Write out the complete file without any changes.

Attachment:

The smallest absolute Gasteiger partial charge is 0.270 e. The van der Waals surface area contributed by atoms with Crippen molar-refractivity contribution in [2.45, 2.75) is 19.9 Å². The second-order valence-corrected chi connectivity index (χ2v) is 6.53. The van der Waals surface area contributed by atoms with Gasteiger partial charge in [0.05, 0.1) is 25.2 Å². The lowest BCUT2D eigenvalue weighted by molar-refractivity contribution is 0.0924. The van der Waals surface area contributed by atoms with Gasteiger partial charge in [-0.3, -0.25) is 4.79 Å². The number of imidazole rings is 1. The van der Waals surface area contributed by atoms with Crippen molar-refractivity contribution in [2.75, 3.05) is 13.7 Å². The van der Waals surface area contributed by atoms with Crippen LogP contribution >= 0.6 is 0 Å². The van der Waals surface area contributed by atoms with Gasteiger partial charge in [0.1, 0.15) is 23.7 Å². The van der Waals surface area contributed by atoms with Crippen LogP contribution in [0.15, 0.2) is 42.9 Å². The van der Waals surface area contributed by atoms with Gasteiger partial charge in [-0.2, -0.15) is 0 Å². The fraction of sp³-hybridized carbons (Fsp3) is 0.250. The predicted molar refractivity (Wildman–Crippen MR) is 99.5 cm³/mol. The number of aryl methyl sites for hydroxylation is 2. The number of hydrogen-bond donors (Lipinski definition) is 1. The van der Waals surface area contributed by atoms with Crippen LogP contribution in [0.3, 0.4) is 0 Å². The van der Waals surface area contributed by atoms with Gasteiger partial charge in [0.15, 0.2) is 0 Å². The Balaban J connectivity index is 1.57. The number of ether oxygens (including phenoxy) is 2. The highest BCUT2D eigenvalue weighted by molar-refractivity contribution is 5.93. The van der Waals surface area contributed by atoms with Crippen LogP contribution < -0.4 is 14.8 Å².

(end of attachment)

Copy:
The smallest absolute Gasteiger partial charge is 0.270 e. The van der Waals surface area contributed by atoms with Crippen molar-refractivity contribution in [2.45, 2.75) is 19.9 Å². The second-order valence-corrected chi connectivity index (χ2v) is 6.53. The van der Waals surface area contributed by atoms with Gasteiger partial charge in [0.05, 0.1) is 25.2 Å². The lowest BCUT2D eigenvalue weighted by molar-refractivity contribution is 0.0924. The van der Waals surface area contributed by atoms with Gasteiger partial charge in [-0.3, -0.25) is 4.79 Å². The number of imidazole rings is 1. The van der Waals surface area contributed by atoms with Crippen molar-refractivity contribution in [2.75, 3.05) is 13.7 Å². The van der Waals surface area contributed by atoms with Crippen LogP contribution >= 0.6 is 0 Å². The van der Waals surface area contributed by atoms with Gasteiger partial charge in [0.1, 0.15) is 23.7 Å². The van der Waals surface area contributed by atoms with Crippen LogP contribution in [0.15, 0.2) is 42.9 Å². The van der Waals surface area contributed by atoms with Gasteiger partial charge in [-0.2, -0.15) is 0 Å². The fraction of sp³-hybridized carbons (Fsp3) is 0.250. The predicted molar refractivity (Wildman–Crippen MR) is 99.5 cm³/mol. The number of aryl methyl sites for hydroxylation is 2. The number of hydrogen-bond donors (Lipinski definition) is 1. The van der Waals surface area contributed by atoms with Crippen LogP contribution in [0.3, 0.4) is 0 Å². The van der Waals surface area contributed by atoms with Gasteiger partial charge in [0.15, 0.2) is 0 Å². The Balaban J connectivity index is 1.57. The number of ether oxygens (including phenoxy) is 2. The highest BCUT2D eigenvalue weighted by molar-refractivity contribution is 5.93. The van der Waals surface area contributed by atoms with Crippen LogP contribution < -0.4 is 14.8 Å².